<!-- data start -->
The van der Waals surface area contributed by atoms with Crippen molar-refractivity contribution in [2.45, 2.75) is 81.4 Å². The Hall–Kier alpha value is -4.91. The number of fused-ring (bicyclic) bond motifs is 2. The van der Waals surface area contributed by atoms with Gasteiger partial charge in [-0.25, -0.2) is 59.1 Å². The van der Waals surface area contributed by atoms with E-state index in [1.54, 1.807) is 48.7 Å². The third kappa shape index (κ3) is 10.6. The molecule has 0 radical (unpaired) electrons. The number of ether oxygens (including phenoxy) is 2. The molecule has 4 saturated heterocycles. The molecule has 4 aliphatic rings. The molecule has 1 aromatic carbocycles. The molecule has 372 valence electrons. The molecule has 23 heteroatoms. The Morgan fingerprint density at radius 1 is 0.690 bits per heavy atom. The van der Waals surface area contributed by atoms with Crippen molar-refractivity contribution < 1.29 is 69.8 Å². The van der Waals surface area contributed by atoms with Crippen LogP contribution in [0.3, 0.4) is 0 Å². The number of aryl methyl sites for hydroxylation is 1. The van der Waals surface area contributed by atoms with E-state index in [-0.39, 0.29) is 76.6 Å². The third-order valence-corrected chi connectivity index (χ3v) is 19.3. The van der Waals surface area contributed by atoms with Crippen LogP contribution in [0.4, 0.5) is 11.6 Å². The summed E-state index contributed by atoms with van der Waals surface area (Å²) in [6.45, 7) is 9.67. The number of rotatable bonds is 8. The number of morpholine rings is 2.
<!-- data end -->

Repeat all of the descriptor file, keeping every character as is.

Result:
The van der Waals surface area contributed by atoms with Crippen molar-refractivity contribution in [2.45, 2.75) is 81.4 Å². The Hall–Kier alpha value is -4.91. The number of fused-ring (bicyclic) bond motifs is 2. The van der Waals surface area contributed by atoms with Gasteiger partial charge in [-0.25, -0.2) is 59.1 Å². The van der Waals surface area contributed by atoms with E-state index in [1.54, 1.807) is 48.7 Å². The third kappa shape index (κ3) is 10.6. The molecule has 0 radical (unpaired) electrons. The number of ether oxygens (including phenoxy) is 2. The molecule has 4 saturated heterocycles. The molecule has 4 aliphatic rings. The molecule has 1 aromatic carbocycles. The molecule has 372 valence electrons. The molecule has 23 heteroatoms. The Morgan fingerprint density at radius 1 is 0.690 bits per heavy atom. The van der Waals surface area contributed by atoms with Crippen molar-refractivity contribution < 1.29 is 69.8 Å². The van der Waals surface area contributed by atoms with Crippen LogP contribution in [0.3, 0.4) is 0 Å². The number of aryl methyl sites for hydroxylation is 1. The van der Waals surface area contributed by atoms with E-state index in [-0.39, 0.29) is 76.6 Å². The third-order valence-corrected chi connectivity index (χ3v) is 19.3. The van der Waals surface area contributed by atoms with Crippen LogP contribution in [0.4, 0.5) is 11.6 Å². The summed E-state index contributed by atoms with van der Waals surface area (Å²) in [6.45, 7) is 9.67. The number of rotatable bonds is 8. The number of morpholine rings is 2.